But the phrase-semantic infiltration-applies all over American politics, a politics wherein pre-polled terms are piped into American life like Muzak into a mall. Hence the current sort of general anesthesia that allows huge things to happen without the average person feeling a thing.
Whether or not Mr. Moynihan is right about this or that premise of his Social Security plan, he wants you to feel the changes at hand, and in this he is perhaps unique.
In the decision to fight, furiously, only over the notion of personal retirement accounts, both major presidential candidates have tacitly agreed to fight over the dessert of this debate, thus leaving the dinner alone.
“What we don’t want to face is the fact that unless you do the part one, the system will disappear on you,” said Mr. Moynihan.
This is why it makes one queasy to hear Mr. Moynihan’s fellow politicians say how much they enjoy hearing the senator’s obscure lessons on, say, the influence of the German labor movement on American social policy. Sure, Mr. Moynihan digresses at times. But very often, his obscurities serve to illuminate hidden verities.
Take the business about the Consumer Price Index and the 1919 shipyard workers. It sounds quaint. But it’s key. In the early 1960’s, Mr. Moynihan and the economists at the Labor Department “had a big think” about how to solve the problem of the Consumer Price Index and the rate of inflation, but decided that the problem was not, in the end, really worth solving. Why? At the time, the Consumer Price Index was used largely to negotiate labor contracts, which meant that the extra dough was coming out of the pocket of private industry, and therefore it was up to private industry, not the Labor Department, to adjust it or pay up. But then it slowly migrated to its present perch in the world of Social Security. By the mid-60’s, “we began to get a biannual auction in the Senate and the House on how much to increase benefits,” he said. “Well, the money was rolling in. There weren’t that many people retiring, [Congress] offered-what is it Bob Kennedy suggested?-[a] 25 percent [increase].… We did do 20 percent.” The executive branch had a fit. In 1972, four years before Mr. Moynihan arrived in Congress, the benefit was tied to the Consumer Price Index. Therefore, a figure that had small impact on government spending came to have an enormous impact on government spending. “The difference in numbers does not seem to be large,” said the senator, “but it has huge consequences.”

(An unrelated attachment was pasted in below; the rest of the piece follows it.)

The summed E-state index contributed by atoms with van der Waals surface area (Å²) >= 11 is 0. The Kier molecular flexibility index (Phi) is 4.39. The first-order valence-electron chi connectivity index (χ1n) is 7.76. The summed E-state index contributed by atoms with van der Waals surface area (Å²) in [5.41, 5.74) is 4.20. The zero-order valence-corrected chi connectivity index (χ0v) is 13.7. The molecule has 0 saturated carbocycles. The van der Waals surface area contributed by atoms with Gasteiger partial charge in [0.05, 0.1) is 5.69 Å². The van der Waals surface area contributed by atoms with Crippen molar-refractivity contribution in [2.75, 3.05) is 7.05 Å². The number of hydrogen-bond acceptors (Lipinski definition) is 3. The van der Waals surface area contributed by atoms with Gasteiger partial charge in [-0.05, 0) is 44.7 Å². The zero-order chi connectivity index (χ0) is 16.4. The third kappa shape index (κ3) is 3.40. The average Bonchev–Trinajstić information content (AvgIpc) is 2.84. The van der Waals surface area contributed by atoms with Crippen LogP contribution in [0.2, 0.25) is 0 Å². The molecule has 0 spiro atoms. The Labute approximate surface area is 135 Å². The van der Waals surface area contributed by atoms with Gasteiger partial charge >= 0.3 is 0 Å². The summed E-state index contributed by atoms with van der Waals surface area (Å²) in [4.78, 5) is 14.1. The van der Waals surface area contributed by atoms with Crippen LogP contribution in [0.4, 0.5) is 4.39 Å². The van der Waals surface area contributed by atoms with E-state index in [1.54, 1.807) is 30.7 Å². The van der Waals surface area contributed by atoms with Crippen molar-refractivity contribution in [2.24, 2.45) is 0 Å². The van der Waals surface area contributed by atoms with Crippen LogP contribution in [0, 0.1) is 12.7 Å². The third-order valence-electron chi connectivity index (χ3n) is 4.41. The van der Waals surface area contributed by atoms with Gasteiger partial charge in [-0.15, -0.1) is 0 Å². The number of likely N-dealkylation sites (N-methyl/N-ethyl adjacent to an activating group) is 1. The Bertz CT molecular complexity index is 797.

Reform by Destruction
Mr. Moynihan’s warnings about Social Security have a more-than-faint echo of his previous calls for meaningful welfare reform. The Democratic establishment treated him as a heretic, and treated welfare as a sacred cow. Then, around 1992, the Democratic establishment turned on the welfare crowd, and in 1994, the American public turned against the Democratic establishment. And the sacred cow got slaughtered.
“Up until 1990 you couldn’t write that sentence- repeal the provision for women and children,” he said. By 1996, it turned out, you could.
Very few others call the welfare bill a “repeal,” except, of course, you know who.
Then there are the semantics of “the center.” From now to November, Mr. Bush and Mr. Gore, Mrs. Clinton and Mr. Lazio, and almost all other Republicans running against Democrats will be engaged in rhetorical skirmishes over who is the true moderate, who is the true centrist, who is a true pragmatist. “The era of big government is over,” Hillary’s husband informed us a few years back. “I am a New Democrat,” she often declares. Fine. But just to be clear: The Democratic standard-bearer is now proposing a plan in which the largest government program remains in the hands of the government, requiring said government to run huge surpluses. And if those don’t materialize, the problem will be taken care of by … the federal government. “Pretty soon it ceases to be an insurance system and it’s conspicuously a wealth transfer from the working population to the senior population; not within the system but from outside the system,” Mr. Moynihan pointed out.
Then, last but never least, we come to the semantics of “the children.” Politicians love children. To follow any candidate is to hear all about the children: We must care for the children; protect the children; nurture the children. Curious, then, that the Democrats are so upset about Mr. Moynihan’s solution for Social Security: They are arguing against it on the grounds that it is not optimal for those who are now middle-aged and over.
It’s fine to be a big-government supporter. It is fine to make big changes. It is fine to enshrine the system as is. It is fine to advocate for people who are already well into their work lives. But to do those things in the midst of proclaiming oneself a moderate interested in reform for the sake of the future and its children seems a little cheeky.
As for Mrs. Clinton: “Let us see what she does,” he said. The senator won’t predict but he certainly could. “We have to wait and see who is going to talk about our four points,” he said, pushing the hard part again. “And the answer is: No one.”